Robert Koch, pioneer German bacteriologist, studied at the University of Goettingen from 1862 and graduated there as Doctor of Medicine (MD) in January 1866. He worked as a physician in several places for short periods, and after serving in the Franco-Prussian War of 1870-1871 became district physician at Wollstein, Posen province. Here he began his studies in bacteriology. In 1876 he published his research on the life cycle of the anthrax bacillus. He was the first person to cultivate a pathogenic organism, and the first to reproduce anthrax by means of pure cultures. In 1877 he introduced the method of making bacteriological smears and fixing them with heat. He joined the Imperial Health Office in Berlin in 1880. In April 1882 he presented a very important paper on the tubercle bacillus as the causative agent of tuberculosis. The next year he visited India and Egypt with the German Cholera Commission and identified the comma bacillus that causes Asiatic cholera. He was appointed professor of hygiene at the University of Berlin, and director of the Institute for Hygiene, in 1885. Here he gathered about him a group of keen workers, many of whom later contributed significantly to bacteriology. In 1890 he demonstrated that tuberculin, prepared from the tubercle bacillus, can serve both as a means of diagnosis and as a cure for tuberculosis, constituting the first step in vaccine therapy. From 1891 to 1904 he was director of the newly established Institute for Infectious Diseases in Berlin, which came to be known as Koch's Institute, and began to travel extensively in the course of his work. He propounded the theory that every bacterial disease has its specific germ, and that one germ causes one disease.
On 1 December 1896 Koch arrived in Cape Town with his assistant, Dr Kohlstock*, to investigate rinderpest at the request of the Colonial Office. A laboratory was established for them at Kimberley, where Koch found in January 1897 that serum obtained from cattle that had recovered from rinderpest, when injected into susceptible animals, provided temporary immunity against the disease. Soon thereafter he developed a method of immunisation against the disease by means of subcutaneous inoculation with fresh bile derived from diseased animals. The discovery was announced in February 1897 and during the next two years two million head of cattle were successfully immunised using several variations of this method. However, during this period it was gradually replaced by more effective methods of inoculation with serum, developed by A. Theiler*, H. Watkins-Pitchford*, J. Bordet*, J. Danysz*, W. Kolle* and G. Turner*. Koch left South Africa in March 1897 for India to study plague; his work on rinderpest was carried on for some time by Kohlstock, and then by Drs Kolle and Turner. His reports to the Cape Secretary of Agriculture, dated 9 December 1896, and 3 January, 31 January, 10 February, 11 March and 22 March 1897, were published in the Agricultural Journal of the Cape Colony. In 1898 he published his Reise-Berichte ueber Rinderpest, Bubonenpest in Indien und Afrika, Tsetse- oder Surrakrankheit, Texasfieber, tropische Malaria, Schwarzwasserfieber. Koch returned from India in 1897 via Dar-es-Salaam, where he studied redwater and nagana in cattle, and back in Germany continued his research on tuberculosis. He returned to southern Africa in January 1903, when he landed at Beira, Mozambique, with Drs F. Neufeld* and F.K. Kleine* as assistants, to investigate the cattle disease that came to be known as East Coast fever, on behalf of the British South Africa Company. When he arrived in Bulawayo, Zimbabwe, it was too late in the season to properly study the disease, but he none the less recognised it as a distinct disease, different from redwater, and named it African coast fever (later East Coast fever). He wrongly identified the carrier of the causative parasite as the blue tick, was unsuccessful in producing the disease with injections of blood of diseased animals, and also unsuccessful in producing effective immunisation against it. Early in December 1903 he attended a conference on cattle disease in Bloemfontein and introduced the discussion on East Coast fever. He also found time to study horse-sickness, but his method of immunisation against this disease also proved unsuccessful. This work was described in his Second progress report on horse-sickness (Salisbury, 1904), while English translations of his reports on East Coast fever (then still called Rhodesian redwater) were published in the Agricultural Journal of the Cape of Good Hope (Vol. 23-24). He left southern Africa in April 1904.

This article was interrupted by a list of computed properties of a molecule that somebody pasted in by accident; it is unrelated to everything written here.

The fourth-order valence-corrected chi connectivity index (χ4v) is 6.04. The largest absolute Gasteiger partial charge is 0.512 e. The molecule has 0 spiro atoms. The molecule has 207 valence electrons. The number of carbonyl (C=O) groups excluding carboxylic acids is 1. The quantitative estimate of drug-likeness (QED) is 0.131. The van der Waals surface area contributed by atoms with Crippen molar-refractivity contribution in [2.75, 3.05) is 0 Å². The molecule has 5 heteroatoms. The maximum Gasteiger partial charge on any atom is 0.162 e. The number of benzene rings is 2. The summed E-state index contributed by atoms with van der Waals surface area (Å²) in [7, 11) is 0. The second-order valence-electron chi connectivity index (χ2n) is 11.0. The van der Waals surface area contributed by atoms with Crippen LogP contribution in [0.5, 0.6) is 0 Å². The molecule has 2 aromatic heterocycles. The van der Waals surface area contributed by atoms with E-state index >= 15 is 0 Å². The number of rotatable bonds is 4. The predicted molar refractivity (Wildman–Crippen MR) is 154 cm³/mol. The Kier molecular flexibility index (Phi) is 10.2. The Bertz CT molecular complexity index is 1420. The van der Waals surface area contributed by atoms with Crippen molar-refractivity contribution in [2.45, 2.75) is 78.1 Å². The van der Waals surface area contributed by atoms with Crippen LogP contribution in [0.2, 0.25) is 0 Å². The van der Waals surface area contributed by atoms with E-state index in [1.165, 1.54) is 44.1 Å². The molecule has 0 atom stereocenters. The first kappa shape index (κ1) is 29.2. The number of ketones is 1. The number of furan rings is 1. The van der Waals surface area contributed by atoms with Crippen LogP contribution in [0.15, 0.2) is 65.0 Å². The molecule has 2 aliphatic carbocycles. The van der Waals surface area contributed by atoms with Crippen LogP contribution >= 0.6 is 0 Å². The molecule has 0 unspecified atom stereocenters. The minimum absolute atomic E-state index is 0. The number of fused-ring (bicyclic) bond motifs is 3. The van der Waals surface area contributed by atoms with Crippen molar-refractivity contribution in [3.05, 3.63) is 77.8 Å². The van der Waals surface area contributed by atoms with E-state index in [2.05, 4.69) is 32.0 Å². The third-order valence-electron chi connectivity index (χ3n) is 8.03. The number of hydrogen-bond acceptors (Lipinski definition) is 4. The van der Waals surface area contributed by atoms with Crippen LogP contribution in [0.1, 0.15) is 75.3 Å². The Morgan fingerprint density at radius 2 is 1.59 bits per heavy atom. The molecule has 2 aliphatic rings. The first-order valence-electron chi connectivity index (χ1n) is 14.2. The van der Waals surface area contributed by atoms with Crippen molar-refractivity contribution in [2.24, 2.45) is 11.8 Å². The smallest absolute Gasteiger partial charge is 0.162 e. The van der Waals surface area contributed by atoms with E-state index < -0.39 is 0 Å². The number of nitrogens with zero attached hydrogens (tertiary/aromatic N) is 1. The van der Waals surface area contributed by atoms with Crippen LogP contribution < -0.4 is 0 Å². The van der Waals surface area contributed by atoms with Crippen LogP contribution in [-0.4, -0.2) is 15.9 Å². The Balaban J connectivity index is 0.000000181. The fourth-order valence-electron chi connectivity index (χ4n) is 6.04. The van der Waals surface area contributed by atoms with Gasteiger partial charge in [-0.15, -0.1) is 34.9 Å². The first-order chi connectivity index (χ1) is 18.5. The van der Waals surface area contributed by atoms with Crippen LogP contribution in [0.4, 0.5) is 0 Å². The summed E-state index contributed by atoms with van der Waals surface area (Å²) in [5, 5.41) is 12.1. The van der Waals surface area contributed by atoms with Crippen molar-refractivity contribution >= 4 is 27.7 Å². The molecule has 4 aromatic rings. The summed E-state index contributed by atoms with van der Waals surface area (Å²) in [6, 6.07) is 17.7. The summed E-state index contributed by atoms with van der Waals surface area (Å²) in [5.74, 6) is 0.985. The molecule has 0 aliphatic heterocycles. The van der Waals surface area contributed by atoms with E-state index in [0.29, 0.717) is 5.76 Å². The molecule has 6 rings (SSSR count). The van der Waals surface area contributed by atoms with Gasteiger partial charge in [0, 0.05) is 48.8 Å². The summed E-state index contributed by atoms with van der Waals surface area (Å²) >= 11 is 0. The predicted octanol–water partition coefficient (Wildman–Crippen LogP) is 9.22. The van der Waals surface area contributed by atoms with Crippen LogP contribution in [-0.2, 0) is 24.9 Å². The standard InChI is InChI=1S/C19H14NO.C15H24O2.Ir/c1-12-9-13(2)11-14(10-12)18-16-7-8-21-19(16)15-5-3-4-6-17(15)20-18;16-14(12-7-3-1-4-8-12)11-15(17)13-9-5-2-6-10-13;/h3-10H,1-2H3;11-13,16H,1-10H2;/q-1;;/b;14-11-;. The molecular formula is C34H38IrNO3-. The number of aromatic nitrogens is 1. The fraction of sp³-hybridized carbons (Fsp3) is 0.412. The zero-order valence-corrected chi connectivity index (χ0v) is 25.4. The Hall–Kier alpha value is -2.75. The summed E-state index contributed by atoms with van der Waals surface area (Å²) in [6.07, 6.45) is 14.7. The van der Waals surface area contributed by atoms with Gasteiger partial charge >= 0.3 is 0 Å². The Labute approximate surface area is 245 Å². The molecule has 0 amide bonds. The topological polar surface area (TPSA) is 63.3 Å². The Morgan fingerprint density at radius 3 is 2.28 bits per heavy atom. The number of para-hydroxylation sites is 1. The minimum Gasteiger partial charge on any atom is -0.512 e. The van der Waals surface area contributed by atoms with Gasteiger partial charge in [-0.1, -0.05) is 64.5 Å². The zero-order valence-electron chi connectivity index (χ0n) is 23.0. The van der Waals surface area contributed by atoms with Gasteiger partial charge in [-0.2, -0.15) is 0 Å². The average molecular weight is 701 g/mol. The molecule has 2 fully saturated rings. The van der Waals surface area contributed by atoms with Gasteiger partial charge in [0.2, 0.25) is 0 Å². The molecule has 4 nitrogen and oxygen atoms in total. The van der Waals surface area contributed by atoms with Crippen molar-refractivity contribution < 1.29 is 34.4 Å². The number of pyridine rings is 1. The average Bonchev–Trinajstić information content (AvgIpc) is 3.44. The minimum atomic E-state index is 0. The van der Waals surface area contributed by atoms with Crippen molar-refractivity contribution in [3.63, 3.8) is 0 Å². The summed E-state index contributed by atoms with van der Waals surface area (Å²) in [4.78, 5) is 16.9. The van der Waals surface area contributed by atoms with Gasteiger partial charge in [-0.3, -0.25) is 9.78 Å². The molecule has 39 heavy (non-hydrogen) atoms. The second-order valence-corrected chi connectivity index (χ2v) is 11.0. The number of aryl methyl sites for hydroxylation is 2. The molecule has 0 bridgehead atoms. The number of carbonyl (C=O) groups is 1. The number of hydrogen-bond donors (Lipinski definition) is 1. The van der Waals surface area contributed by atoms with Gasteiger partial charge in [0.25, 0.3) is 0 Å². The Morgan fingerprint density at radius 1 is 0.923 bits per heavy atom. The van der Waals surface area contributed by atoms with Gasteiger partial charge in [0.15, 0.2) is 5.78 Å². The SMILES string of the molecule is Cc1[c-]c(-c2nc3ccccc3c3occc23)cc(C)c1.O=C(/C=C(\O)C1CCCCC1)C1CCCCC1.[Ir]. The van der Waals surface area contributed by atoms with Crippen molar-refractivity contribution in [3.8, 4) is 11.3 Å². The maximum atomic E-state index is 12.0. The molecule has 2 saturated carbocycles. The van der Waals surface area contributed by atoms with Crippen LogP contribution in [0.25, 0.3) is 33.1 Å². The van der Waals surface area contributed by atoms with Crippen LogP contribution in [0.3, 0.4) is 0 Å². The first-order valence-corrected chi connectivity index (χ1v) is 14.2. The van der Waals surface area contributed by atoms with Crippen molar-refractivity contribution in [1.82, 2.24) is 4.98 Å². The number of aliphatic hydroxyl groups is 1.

In 1906 Koch was placed in charge of a German sleeping sickness commission, working on the shores of Lake Victoria in East Africa. Here he introduced the use of atoxyl, which continued to be used as a trypanocide for many years. In 1908 he travelled to Japan via the United States.
Koch was awarded the Nobel Prize for physiology and medicine in 1905. He was one of the greatest of all medical researchers and the author of many scientific reports and papers, but also a controversial figure. Characterised by dogged perseverence, he led a strenuous life and produced several outstanding discoveries relating to infectious diseases. He died from hear disease and its sequelae in 1910. His Samtliche Schriften were published in 1912.